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Now NC joins the bandwagon in SC to support Article 35-A

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    New Delhi, Aug 4: The Jammu and Kashmir National Conference (NC) has moved the Supreme Court in support of the Constitution's Article 35-A that empowers the state assembly to define "permanent residents" for bestowing special rights and privileges to them.

    Now NC joins the bandwagon in SC to support Article 35-A

    After the CPI(M)'s Jammu and Kashmir unit, the NC moved the present petition seeking to be heard in the present matter, saying that the Article serves as an important link between the state and the Union and its people and serves to maintain a fine balance of constitutional federalism.

    The court is already seized of a batch of petitions in the matter, including the one filed by NGO We the Citizens seeking quashing of the article, which confers special status to permanent residents of Jammu and Kashmir.

    The NC's intervening application, filed through advocate Adeeba Mujhaid, has sought intervention in the "We the Citizens" petition, saying that the challenge raised in the pending writ petition suffers from gross delays and latches and being raised after more than 60 years and cannot be maintainable.

    The matter is listed for hearing on Monday before a bench comprising Chief Justice Dipak Misra and Justices A M Khanwilkar and D Y Chandrachud.

    "Any attempt to tinker with the said balance would ruin the fabric of the federal structure envisaged under the Constitution and jeopardise the avowed special status guaranteed to the state of Jammu and Kashmir, thereby landing a devastating fatal blow to the state and its probe," the petition filed by NC through its provincial president Nasir Aslam Wani said.

    It said that "Article 35-A and the special status and special laws of the J-K are a crucial existential issue for the state and its people."

    "The rights of all permanent residents of the state, irrespective of their religion, creed, region, socio-economic standing etc. Are firmly and constitutionally rooted in Article 35-A.

    "The people of all the three regions of the state -- Jammu, Ladakh and Kashmir Valley -- will be vitally affected by the outcome of the present proceedings," it said.

    On July 31, CPI(M)'s J-K unit had said in its petition that it was of the unequivocal opinion that the Article shall in "no circumstance be annulled, modified or repealed".

    On May 14, Attorney General K K Venugopal had informed the court that the Centre's interlocutor for Jammu and Kashmir is currently discussing with all stakeholders the "sensitive" issues relating to the challenge to Article 35-A of the Constitution.

    He had said the interlocutor, appointed by the Centre to hold talks with stakeholders to resolve the Kashmir issue, was discussing these issues and it was an "ongoing process".

    Dineshwar Sharma, former director of the Intelligence Bureau (IB), was appointed the Centre's interlocutor for the state on October 23 last year.

    Article 35-A, which was incorporated in the Constitution by a 1954 Presidential Order, accords special rights and privileges to the citizens of J&K and denies property rights to a woman who marries a person from outside the state.

    The provision, which leads such women from the state to forfeit their right over property, also applies to their heirs.

    Several interlocutory petitions have been filed in support of Article 35-A by various individuals and civil society groups seeking continuance of the special status to Jammu and Kashmir.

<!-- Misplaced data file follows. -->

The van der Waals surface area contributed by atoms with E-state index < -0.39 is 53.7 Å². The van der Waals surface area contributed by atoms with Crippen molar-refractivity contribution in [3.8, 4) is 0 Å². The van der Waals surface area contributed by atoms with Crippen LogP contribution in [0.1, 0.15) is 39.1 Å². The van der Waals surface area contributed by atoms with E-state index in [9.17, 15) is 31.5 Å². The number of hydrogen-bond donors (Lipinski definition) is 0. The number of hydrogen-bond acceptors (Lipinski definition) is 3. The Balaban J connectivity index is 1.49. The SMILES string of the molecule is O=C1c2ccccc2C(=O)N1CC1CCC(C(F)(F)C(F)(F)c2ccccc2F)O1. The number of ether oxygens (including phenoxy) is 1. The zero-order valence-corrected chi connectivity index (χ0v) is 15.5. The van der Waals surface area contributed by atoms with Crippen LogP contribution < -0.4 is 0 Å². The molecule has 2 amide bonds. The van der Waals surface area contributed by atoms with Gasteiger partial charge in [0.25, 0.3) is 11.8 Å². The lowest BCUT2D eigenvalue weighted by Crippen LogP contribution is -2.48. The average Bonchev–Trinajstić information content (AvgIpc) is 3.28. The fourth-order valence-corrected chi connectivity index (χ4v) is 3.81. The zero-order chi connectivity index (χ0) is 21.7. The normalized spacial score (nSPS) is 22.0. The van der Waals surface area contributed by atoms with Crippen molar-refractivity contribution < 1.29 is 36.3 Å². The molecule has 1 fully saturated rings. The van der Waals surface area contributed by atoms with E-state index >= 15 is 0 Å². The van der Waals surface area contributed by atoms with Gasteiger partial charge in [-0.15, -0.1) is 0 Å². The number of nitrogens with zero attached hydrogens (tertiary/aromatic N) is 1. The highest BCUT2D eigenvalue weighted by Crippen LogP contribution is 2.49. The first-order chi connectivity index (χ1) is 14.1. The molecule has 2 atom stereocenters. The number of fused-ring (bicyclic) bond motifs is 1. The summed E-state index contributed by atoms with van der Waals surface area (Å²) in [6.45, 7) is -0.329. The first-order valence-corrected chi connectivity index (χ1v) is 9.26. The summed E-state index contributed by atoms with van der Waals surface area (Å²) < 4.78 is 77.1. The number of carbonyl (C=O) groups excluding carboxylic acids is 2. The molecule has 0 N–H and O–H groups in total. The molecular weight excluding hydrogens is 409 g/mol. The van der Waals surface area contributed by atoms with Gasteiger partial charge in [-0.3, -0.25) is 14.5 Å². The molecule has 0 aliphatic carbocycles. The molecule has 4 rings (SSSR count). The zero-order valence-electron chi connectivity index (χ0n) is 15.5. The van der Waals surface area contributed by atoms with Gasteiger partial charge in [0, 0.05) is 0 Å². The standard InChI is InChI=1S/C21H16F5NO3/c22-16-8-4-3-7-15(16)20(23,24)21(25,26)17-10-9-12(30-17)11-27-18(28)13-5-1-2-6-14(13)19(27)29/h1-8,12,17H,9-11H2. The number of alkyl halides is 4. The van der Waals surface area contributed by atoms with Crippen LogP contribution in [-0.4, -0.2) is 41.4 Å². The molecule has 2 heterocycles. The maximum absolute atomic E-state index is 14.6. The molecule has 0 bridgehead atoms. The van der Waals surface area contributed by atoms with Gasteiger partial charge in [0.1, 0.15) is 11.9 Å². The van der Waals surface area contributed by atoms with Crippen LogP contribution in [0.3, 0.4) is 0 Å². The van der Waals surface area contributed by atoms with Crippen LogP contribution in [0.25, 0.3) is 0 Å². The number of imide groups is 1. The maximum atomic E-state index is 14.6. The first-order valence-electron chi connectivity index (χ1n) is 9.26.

The Jammu and Kashmir government through its standing counsel Shoeb Alam had referred to two judgments by the constitution benches of the court and said the issues raised in the pleas challenging Article 35-A were covered by these verdicts.

    The state government, while defending Article 35-A, had cited two verdicts by the constitution benches of the Supreme Court in 1961 and 1969 which had upheld the powers of the President under Article 370(1)(d) of the Constitution to pass constitutional orders.

    The article was incorporated in the Constitution in 1954 by an order of president Rajendra Prasad on the advice of the then Jawaharlal Nehru Cabinet.

    It empowers the state legislature to frame any law without attracting a challenge on the grounds of violation of the right to equality of people from other states or any other right under the Constitution.

    The court had on August 14 last year said a constitution bench may examine whether Article 35-A was gender-biased and violative of the basic structure of the Constitution.

    The court while hearing a plea earlier by Charu Wali Khanna, a Kashmir resident, had indicated that if the article violated basic structure of the Constitution or was ultra vires, the issue may be dealt with by a five-judge bench. It had tagged the plea challenging Article 35-A with a similar petition that is pending for hearing by a three-judge bench.

    The state government had earlier said the issue has already been "prima facie settled" by a full bench of the High Court in its verdict in 2002.

    In the case, the high court had, by a majority view, held that a daughter of a permanent resident of Jammu and Kashmir marrying a non-permanent resident will not lose the status of a permanent resident.

    In Srinagar, Wani said in a statement that the party "will fight this battle from the forefront and will do everything necessary to safeguard the state's special status and political rights."

    "We will make our case in the Supreme Court in light of the constitutional facts through which the state negotiated its accession with the Union of India - after having acceded to the Union in extraordinary circumstances," he said.

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